Water & Sanitation:
- The Red Cross has delivered more than 25 million liters of safe drinking water in 110 different settlements since the earthquake. That translates to approximately 1.25 million liters per day – enough for 320,000 people.
- To address sanitation needs and prevent the spread of disease, 450 latrines have also been installed.
- More than 20,000 people have been treated by Red Cross health care facilities and mobile teams. That translates to approximately more than 1,000 patients per day. These hospitals and clinics will continue to provide medical services for the community for at least the next five months.
- The American Red Cross has also donated more than 900 units of blood for earthquake survivors.
- In partnership with the Haitian government and UN agencies, the Red Cross is helping to promote a vaccination campaign in Haiti to protect children against measles and other infectious diseases. So far, nearly 15,000 have been vaccinated. This first phase of the campaign will continue for at least four more weeks and aims to reach 250,000 people.
- 15 million text messages have been sent to survivors, sharing important health messages, such as how to prevent the spread of disease and safely prepare food outdoors.
Restoring Family Links:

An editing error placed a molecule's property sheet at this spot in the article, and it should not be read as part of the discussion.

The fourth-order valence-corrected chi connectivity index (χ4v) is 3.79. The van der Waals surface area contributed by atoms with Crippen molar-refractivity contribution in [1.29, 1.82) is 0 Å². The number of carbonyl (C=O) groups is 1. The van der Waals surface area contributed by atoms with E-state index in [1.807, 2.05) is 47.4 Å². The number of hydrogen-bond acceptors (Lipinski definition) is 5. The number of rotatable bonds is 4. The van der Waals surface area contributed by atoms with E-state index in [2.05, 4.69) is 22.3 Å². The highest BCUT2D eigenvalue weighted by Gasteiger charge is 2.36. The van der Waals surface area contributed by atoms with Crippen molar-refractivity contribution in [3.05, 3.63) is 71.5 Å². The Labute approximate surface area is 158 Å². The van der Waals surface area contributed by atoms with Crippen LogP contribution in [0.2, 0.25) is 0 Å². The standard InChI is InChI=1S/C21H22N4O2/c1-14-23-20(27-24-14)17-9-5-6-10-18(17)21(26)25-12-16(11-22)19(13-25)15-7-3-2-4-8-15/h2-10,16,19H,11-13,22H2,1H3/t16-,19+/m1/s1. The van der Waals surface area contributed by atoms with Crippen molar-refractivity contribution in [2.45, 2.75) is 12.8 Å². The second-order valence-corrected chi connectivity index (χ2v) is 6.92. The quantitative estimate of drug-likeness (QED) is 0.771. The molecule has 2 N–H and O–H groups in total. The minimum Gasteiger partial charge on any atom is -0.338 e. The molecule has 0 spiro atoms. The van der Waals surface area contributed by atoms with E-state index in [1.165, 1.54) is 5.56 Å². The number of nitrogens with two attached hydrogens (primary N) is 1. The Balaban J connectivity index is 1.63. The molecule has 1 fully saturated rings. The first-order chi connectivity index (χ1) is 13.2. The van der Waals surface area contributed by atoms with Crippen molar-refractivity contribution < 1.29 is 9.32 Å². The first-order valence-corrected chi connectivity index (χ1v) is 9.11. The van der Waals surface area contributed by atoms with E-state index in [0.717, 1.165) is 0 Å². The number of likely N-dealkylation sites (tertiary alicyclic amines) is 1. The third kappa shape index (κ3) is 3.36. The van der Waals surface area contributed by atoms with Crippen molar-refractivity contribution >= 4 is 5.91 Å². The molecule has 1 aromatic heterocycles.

- Caseworkers are helping people register at the official family linking Web site, place phone calls to loved ones abroad and find family members scattered throughout different settlements in Port-au-Prince. So far, nearly 33,000 people have been assisted in this way.
- The American Red Cross is also supporting Haitian-Americans and others living in the United States who are looking for immediate relatives in Haiti.
February 12, 2010
This map is meant to provide a general view of where the Red Cross has been able to distribute relief to survivors of the earthquake in Haiti.
This is by no means a comprehensive map of relief locations or output. Locations are approximate.
February 5, 2010
We now have a dedicated site to document our relief efforts in Haiti.
February 1, 2010
Red Cross relief supplies continue to arrive, and more food, water and relief supplies are reaching survivors in the capital city and outlying areas, although the needs remain great.
- The American Red Cross and its partners are now producing almost 1 million litres of water per day, enough for 185,000 people to receive 5.4 litres per person per day.
- To date, the global Red Cross network has distributed nearly 4.2 million litres of water in 115 sites. In addition, Red Cross teams are working to scale up latrine construction as quickly as possible.
- Approximately 600 patients are being seen per day.
- As of January 29, more than 56 flights carrying Red Cross aid from around the world have arrived in Haiti.
- Shelter remains an urgent need. While the Red Cross works to provide a range of assistance, we are assessing needs and developing a strategy to meet long-term housing reconstruction needs.